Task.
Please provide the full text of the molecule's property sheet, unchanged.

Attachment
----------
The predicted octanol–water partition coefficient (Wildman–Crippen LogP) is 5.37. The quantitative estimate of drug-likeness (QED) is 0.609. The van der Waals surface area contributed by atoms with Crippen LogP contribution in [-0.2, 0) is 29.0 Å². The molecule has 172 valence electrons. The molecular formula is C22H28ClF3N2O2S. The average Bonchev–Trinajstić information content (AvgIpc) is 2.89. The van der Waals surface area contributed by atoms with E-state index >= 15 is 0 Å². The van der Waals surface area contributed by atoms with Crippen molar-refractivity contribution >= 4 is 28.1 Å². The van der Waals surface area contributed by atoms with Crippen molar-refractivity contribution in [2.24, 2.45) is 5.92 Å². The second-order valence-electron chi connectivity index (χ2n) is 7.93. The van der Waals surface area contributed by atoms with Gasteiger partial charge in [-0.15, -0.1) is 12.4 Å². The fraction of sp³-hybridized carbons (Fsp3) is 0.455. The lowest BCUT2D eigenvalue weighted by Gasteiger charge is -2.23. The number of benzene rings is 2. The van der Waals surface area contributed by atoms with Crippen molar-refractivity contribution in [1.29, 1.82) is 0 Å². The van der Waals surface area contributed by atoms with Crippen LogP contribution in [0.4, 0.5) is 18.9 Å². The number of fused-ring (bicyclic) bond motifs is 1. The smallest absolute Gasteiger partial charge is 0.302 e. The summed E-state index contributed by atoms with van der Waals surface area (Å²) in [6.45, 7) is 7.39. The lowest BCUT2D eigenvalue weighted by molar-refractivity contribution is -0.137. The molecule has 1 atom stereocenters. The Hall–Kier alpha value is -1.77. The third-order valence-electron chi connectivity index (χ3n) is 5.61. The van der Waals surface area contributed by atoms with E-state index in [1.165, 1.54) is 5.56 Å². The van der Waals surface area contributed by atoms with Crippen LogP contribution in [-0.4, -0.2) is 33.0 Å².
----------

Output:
The predicted octanol–water partition coefficient (Wildman–Crippen LogP) is 5.37. The quantitative estimate of drug-likeness (QED) is 0.609. The van der Waals surface area contributed by atoms with Crippen LogP contribution in [-0.2, 0) is 29.0 Å². The molecule has 172 valence electrons. The molecular formula is C22H28ClF3N2O2S. The average Bonchev–Trinajstić information content (AvgIpc) is 2.89. The van der Waals surface area contributed by atoms with E-state index >= 15 is 0 Å². The van der Waals surface area contributed by atoms with Crippen molar-refractivity contribution >= 4 is 28.1 Å². The van der Waals surface area contributed by atoms with Crippen molar-refractivity contribution in [2.24, 2.45) is 5.92 Å². The second-order valence-electron chi connectivity index (χ2n) is 7.93. The van der Waals surface area contributed by atoms with Gasteiger partial charge in [-0.15, -0.1) is 12.4 Å². The fraction of sp³-hybridized carbons (Fsp3) is 0.455. The lowest BCUT2D eigenvalue weighted by Gasteiger charge is -2.23. The number of benzene rings is 2. The van der Waals surface area contributed by atoms with Crippen molar-refractivity contribution in [1.29, 1.82) is 0 Å². The van der Waals surface area contributed by atoms with Crippen LogP contribution in [0.4, 0.5) is 18.9 Å². The number of fused-ring (bicyclic) bond motifs is 1. The smallest absolute Gasteiger partial charge is 0.302 e. The summed E-state index contributed by atoms with van der Waals surface area (Å²) in [6.45, 7) is 7.39. The lowest BCUT2D eigenvalue weighted by molar-refractivity contribution is -0.137. The molecule has 1 atom stereocenters. The Hall–Kier alpha value is -1.77. The third-order valence-electron chi connectivity index (χ3n) is 5.61. The van der Waals surface area contributed by atoms with E-state index in [1.165, 1.54) is 5.56 Å². The van der Waals surface area contributed by atoms with Crippen LogP contribution in [-0.4, -0.2) is 33.0 Å².